Q: What is the best advice on motherhood you’ve ever received?
A: The best advice I’ve ever received came from a meme that claimed every conflict with kids could be solved with water. A drink of water, a bubble bath, a squirt gun, a dip in the pool, or even doing the dishes.
It sounds silly, but I use it at least ten times a day. When everyone starts crying or fighting, I just have to step out and come back with sippy cups, and then I give a few options for play, usually including a second water-related option like “who wants to clean mom’s dishes?!”
Q: Tell us a little bit about your business. What’s it called, how old is it, and who’s on your team
My business is Color Me Culturally Confident, it’s one year old and it’s just me!
Q: What is your mission statement or message and who do you serve?
A: Color Me Culturally Confident provides parents and educators tools and challenges to help them color, read, play, build, create, speak, and explore their way around the world together with their children. And, most importantly, I want every child to be instilled with the knowledge that the world is a better place because they are in it!
I serve families and classrooms with children anywhere from 2-8 years old.
Q: How did your mompreneur journey begin?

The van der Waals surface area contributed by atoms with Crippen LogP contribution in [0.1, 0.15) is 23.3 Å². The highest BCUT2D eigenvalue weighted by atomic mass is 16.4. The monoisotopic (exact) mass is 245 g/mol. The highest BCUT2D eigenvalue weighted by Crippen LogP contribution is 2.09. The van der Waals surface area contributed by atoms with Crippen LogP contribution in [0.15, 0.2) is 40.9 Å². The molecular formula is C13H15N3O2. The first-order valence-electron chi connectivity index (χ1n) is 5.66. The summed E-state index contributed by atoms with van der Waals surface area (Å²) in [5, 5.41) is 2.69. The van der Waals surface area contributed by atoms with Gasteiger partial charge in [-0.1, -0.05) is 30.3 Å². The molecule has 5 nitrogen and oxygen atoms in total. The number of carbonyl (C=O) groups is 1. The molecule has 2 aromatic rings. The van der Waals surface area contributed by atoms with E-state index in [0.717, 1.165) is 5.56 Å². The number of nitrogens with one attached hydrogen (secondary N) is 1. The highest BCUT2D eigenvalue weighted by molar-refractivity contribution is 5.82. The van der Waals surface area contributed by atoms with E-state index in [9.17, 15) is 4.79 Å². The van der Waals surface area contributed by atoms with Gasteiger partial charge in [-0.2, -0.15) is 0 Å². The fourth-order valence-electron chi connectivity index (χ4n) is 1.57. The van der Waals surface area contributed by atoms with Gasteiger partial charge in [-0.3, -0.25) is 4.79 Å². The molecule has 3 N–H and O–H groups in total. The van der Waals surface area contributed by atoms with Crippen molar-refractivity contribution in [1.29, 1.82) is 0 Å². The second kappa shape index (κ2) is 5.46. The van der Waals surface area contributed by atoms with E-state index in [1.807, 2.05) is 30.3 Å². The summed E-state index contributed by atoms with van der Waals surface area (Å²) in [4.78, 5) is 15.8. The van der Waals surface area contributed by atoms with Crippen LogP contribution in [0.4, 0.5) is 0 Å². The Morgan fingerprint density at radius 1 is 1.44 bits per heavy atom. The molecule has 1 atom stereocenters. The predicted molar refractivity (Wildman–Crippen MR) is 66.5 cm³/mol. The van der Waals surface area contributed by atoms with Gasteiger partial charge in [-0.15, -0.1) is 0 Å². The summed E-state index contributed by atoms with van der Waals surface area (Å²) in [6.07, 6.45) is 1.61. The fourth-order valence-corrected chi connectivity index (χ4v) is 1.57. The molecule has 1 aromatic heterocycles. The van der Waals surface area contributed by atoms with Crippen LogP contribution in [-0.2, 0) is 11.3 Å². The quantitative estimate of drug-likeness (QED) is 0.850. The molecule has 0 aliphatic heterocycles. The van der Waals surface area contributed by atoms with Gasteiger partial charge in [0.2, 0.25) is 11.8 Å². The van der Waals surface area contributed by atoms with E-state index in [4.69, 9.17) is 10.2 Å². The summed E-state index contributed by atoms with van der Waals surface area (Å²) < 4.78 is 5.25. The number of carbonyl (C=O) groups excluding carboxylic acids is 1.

A: A little while into my motherhood journey I realized I was no longer investing time into developing any of my hobbies or talents.
One day, I was listening to this amazing podcast where the speaker asked stay-at-home moms, “What are your goals? What do you want to accomplish?” And she explained that almost all of them would respond with things like, “I want to have a clean home, happy family, and some really good friends.” I realized that those were my goals.
They were the kind of goals that are really just a determination to make it cheerfully from day to day. Nearly impossible to reach some days, but also not pushing me to grow.
I started to wonder what was I actually interested in and capable of? And what skill could I use to benefit my family? And I zeroed in on my passion: I LOVE languages and people.
I speak Russian, pretend to dabble in Spanish and ASL, and once upon a time was assigned to teach Turkish and Lithuanian classes! Even though I didn’t know either of the last two languages, I adored being able to work with my classes and attempt to learn each one as fluently as possible in our time together!
But my love goes deeper than language. I whole-heartedly, and inevitably, learn to love the culture of the people I get to know, and it brings me so much joy!
It was such a little thing, listening to a podcast; and then suddenly I was a mom with a mission. Oh, how I wish I had paused to take note of what I was even listening to so I could go back and thank that podcaster!
I immediately started talking to anyone who would listen to my ideas. And as I spoke to my friends from other countries and cultures, I realized that I could do this! I could create something that would help expose children to different people, languages, and traditions from around the world and help prepare them to be better world citizens.
Q: What was your first business idea and what did you do with it?